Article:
-Submitted by David Drumm (Nal), Guest Blogger
The case is United States v. Jones which concerns FBI agents who planted a GPS tracking device on Jones’ car and monitored the car’s position every ten seconds for an entire month, without a warrant. A jury found Jones, and co-defendant Maynard, guilty of a single count of conspiracy to distribute and to possess with intent to distribute five or more kilograms of cocaine and 50 or more grams of cocaine base.
Jones appealed to the United States Court of Appeals for the District of Columbia arguing that the district court erred in admitting evidence gained via the warrantless use of the GPS tracking device. The Appeals Court reversed Jones’ conviction, and the government’s petition for an en banc hearing was denied.
In a similar case, United States v. Knotts, a less sophisticated tracking device, a “beeper,” was installed in a container of chloroform to be used in the manufacture of illicit drugs and was used by police to track the route of the container. The Supreme Court, in a unanimous decision, held that:
A person traveling in an automobile on public thoroughfares has no reasonable expectation of privacy in his movements.
In a footnote, the Court did not pass on the issue of the warrantless installation of the beeper in the chloroform container.
However, the DC Appeals Court found that Knotts was not controlling, noting that in the Knotts decision, the Supreme Court distinguished the “limited use which the government made of the [beeper] signals”. The Appeals Court further stated:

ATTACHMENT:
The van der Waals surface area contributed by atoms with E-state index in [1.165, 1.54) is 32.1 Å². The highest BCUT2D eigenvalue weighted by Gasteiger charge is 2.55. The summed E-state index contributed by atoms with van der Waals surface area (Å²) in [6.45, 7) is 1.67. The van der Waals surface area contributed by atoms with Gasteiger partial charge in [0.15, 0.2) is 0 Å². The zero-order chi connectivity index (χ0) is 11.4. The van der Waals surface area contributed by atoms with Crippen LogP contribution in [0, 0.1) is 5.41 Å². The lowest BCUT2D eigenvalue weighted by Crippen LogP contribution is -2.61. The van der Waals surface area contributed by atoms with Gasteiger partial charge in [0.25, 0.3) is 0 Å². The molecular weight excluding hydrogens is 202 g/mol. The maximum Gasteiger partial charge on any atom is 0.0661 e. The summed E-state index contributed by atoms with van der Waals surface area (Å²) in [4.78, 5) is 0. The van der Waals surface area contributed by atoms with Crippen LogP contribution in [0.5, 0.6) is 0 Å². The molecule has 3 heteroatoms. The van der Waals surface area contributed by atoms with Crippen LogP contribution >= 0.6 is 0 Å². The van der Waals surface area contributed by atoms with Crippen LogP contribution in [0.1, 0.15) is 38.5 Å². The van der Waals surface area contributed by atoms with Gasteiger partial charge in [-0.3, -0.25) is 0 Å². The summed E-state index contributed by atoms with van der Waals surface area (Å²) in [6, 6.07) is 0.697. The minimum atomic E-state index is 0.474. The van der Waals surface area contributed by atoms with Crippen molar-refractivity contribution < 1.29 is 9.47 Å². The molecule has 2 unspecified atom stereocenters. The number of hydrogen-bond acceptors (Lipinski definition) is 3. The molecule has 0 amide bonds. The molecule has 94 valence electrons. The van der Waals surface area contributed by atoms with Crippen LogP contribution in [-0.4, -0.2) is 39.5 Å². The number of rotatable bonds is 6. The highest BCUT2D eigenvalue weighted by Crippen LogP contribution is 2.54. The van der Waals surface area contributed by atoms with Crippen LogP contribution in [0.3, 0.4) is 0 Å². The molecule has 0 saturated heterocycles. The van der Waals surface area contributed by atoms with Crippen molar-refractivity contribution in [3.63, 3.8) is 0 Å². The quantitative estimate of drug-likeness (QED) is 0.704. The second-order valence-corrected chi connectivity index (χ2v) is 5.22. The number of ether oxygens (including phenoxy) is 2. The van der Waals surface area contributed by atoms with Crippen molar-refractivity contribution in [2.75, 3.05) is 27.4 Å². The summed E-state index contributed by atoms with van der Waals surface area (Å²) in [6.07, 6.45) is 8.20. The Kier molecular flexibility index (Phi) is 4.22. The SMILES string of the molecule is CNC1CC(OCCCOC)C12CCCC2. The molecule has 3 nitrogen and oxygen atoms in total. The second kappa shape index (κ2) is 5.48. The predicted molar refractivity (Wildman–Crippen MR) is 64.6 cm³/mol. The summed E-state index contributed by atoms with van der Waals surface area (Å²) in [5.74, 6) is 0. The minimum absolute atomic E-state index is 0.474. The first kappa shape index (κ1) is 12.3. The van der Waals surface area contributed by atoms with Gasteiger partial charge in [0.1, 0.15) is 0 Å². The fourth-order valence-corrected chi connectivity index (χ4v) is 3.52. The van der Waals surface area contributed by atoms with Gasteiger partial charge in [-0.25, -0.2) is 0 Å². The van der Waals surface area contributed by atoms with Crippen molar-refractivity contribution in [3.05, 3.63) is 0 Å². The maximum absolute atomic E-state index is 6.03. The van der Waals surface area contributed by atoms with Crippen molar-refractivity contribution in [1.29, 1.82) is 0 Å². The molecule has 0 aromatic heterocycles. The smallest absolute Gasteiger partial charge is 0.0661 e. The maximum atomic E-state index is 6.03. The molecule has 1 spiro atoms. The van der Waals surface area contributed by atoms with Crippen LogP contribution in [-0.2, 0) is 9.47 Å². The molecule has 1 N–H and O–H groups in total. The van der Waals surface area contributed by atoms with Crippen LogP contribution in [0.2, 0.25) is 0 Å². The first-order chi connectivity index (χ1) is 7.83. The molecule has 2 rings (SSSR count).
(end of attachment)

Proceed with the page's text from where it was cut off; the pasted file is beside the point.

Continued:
Most important for the present case, the Court specifically reserved the question whether a warrant would be required in a case involving twenty-four hour surveillance, stating
if such dragnet-type law enforcement practices as respondent envisions should eventually occur, there will be time enough then to determine whether different constitutional principles may be applicable.
In granting certiorari for United States v. Jones, the Supreme Court directed the parties to brief and argue the following question:
Whether the government violated respondent’s Fourth Amendment rights by installing the GPS tracking device on his vehicle without a valid warrant and without his consent.
The installation of the tracking device is an area not covered by Knotts decision, and could suggest that some Justices are concerned over this issue. The installation process may constitute a seizure, however brief. The installation could also violate the Fourth Amendment by interfering with the defendant’s private property.
26 thoughts on “Supreme Court Grants Cert In GPS Tracking Case”
“A person traveling in an automobile on public thoroughfares has no reasonable expectation of privacy in his movements.”
So this tracker was installed WHILE he was traveling on public thoroughfares!?!?
Can’t even begin to articulate my disgust with this police state.
1, July 2, 2011 at 9:30 am